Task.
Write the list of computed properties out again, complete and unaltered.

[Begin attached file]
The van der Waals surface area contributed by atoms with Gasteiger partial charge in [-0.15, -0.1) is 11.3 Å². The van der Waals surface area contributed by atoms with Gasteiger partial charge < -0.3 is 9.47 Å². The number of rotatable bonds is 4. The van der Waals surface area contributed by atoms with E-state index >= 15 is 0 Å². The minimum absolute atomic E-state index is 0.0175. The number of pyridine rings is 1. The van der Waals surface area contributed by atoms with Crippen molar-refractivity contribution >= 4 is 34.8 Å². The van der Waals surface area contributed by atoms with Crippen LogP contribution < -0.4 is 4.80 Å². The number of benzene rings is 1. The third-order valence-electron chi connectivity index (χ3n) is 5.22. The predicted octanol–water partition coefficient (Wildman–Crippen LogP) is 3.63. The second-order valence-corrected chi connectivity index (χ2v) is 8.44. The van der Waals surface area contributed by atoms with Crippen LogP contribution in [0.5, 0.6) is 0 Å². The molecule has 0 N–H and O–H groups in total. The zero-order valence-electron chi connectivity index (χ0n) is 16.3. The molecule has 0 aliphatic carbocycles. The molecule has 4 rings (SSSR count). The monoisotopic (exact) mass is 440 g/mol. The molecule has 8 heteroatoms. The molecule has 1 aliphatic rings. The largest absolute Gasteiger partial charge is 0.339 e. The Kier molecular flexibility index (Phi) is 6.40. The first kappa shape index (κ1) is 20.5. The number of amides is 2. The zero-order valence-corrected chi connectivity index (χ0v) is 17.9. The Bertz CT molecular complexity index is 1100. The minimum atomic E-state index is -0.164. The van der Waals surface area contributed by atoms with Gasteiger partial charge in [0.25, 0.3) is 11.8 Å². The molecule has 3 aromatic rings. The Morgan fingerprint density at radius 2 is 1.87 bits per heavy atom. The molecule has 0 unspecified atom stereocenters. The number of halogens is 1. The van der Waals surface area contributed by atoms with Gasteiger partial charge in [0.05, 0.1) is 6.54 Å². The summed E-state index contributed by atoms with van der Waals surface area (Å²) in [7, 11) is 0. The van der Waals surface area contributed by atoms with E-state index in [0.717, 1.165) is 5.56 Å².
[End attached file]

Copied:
The van der Waals surface area contributed by atoms with Gasteiger partial charge in [-0.15, -0.1) is 11.3 Å². The van der Waals surface area contributed by atoms with Gasteiger partial charge < -0.3 is 9.47 Å². The number of rotatable bonds is 4. The van der Waals surface area contributed by atoms with E-state index >= 15 is 0 Å². The minimum absolute atomic E-state index is 0.0175. The number of pyridine rings is 1. The van der Waals surface area contributed by atoms with Crippen molar-refractivity contribution >= 4 is 34.8 Å². The van der Waals surface area contributed by atoms with Crippen LogP contribution < -0.4 is 4.80 Å². The number of benzene rings is 1. The third-order valence-electron chi connectivity index (χ3n) is 5.22. The predicted octanol–water partition coefficient (Wildman–Crippen LogP) is 3.63. The second-order valence-corrected chi connectivity index (χ2v) is 8.44. The van der Waals surface area contributed by atoms with Crippen LogP contribution in [0.5, 0.6) is 0 Å². The molecule has 0 N–H and O–H groups in total. The zero-order valence-electron chi connectivity index (χ0n) is 16.3. The molecule has 0 aliphatic carbocycles. The molecule has 4 rings (SSSR count). The monoisotopic (exact) mass is 440 g/mol. The molecule has 8 heteroatoms. The molecule has 1 aliphatic rings. The largest absolute Gasteiger partial charge is 0.339 e. The Kier molecular flexibility index (Phi) is 6.40. The first kappa shape index (κ1) is 20.5. The number of amides is 2. The zero-order valence-corrected chi connectivity index (χ0v) is 17.9. The Bertz CT molecular complexity index is 1100. The minimum atomic E-state index is -0.164. The van der Waals surface area contributed by atoms with Gasteiger partial charge in [0.25, 0.3) is 11.8 Å². The molecule has 3 aromatic rings. The Morgan fingerprint density at radius 2 is 1.87 bits per heavy atom. The molecule has 0 unspecified atom stereocenters. The number of halogens is 1. The van der Waals surface area contributed by atoms with Gasteiger partial charge in [0.05, 0.1) is 6.54 Å². The summed E-state index contributed by atoms with van der Waals surface area (Å²) in [7, 11) is 0. The van der Waals surface area contributed by atoms with E-state index in [0.717, 1.165) is 5.56 Å².